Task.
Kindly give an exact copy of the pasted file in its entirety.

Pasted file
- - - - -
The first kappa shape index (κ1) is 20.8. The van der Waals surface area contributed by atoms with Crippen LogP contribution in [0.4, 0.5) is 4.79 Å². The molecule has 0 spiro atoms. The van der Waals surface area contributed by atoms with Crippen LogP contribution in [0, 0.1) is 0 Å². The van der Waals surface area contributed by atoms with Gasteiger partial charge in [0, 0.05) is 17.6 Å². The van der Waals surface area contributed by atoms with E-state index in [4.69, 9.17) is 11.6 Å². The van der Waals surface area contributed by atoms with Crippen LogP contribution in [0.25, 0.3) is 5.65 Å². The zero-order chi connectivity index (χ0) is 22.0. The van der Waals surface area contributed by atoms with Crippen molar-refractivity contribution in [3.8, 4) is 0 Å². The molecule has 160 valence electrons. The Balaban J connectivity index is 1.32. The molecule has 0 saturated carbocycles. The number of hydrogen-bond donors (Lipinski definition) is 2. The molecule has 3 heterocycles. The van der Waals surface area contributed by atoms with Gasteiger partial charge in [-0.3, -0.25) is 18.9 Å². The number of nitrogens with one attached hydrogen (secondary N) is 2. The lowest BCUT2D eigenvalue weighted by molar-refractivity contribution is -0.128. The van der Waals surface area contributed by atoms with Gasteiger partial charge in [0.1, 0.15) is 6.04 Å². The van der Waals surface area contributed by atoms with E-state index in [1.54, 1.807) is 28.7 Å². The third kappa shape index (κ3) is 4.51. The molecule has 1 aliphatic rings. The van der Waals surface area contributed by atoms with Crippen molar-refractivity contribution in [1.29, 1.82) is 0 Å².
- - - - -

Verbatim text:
The first kappa shape index (κ1) is 20.8. The van der Waals surface area contributed by atoms with Crippen LogP contribution in [0.4, 0.5) is 4.79 Å². The molecule has 0 spiro atoms. The van der Waals surface area contributed by atoms with Crippen LogP contribution in [0, 0.1) is 0 Å². The van der Waals surface area contributed by atoms with Gasteiger partial charge in [0, 0.05) is 17.6 Å². The van der Waals surface area contributed by atoms with E-state index in [4.69, 9.17) is 11.6 Å². The van der Waals surface area contributed by atoms with Crippen LogP contribution in [0.25, 0.3) is 5.65 Å². The zero-order chi connectivity index (χ0) is 22.0. The van der Waals surface area contributed by atoms with Crippen molar-refractivity contribution in [3.8, 4) is 0 Å². The molecule has 160 valence electrons. The Balaban J connectivity index is 1.32. The molecule has 0 saturated carbocycles. The number of hydrogen-bond donors (Lipinski definition) is 2. The molecule has 3 heterocycles. The van der Waals surface area contributed by atoms with Gasteiger partial charge in [-0.3, -0.25) is 18.9 Å². The number of nitrogens with one attached hydrogen (secondary N) is 2. The lowest BCUT2D eigenvalue weighted by molar-refractivity contribution is -0.128. The van der Waals surface area contributed by atoms with Gasteiger partial charge in [0.1, 0.15) is 6.04 Å². The van der Waals surface area contributed by atoms with E-state index in [1.54, 1.807) is 28.7 Å². The third kappa shape index (κ3) is 4.51. The molecule has 1 aliphatic rings. The van der Waals surface area contributed by atoms with Crippen molar-refractivity contribution in [1.29, 1.82) is 0 Å².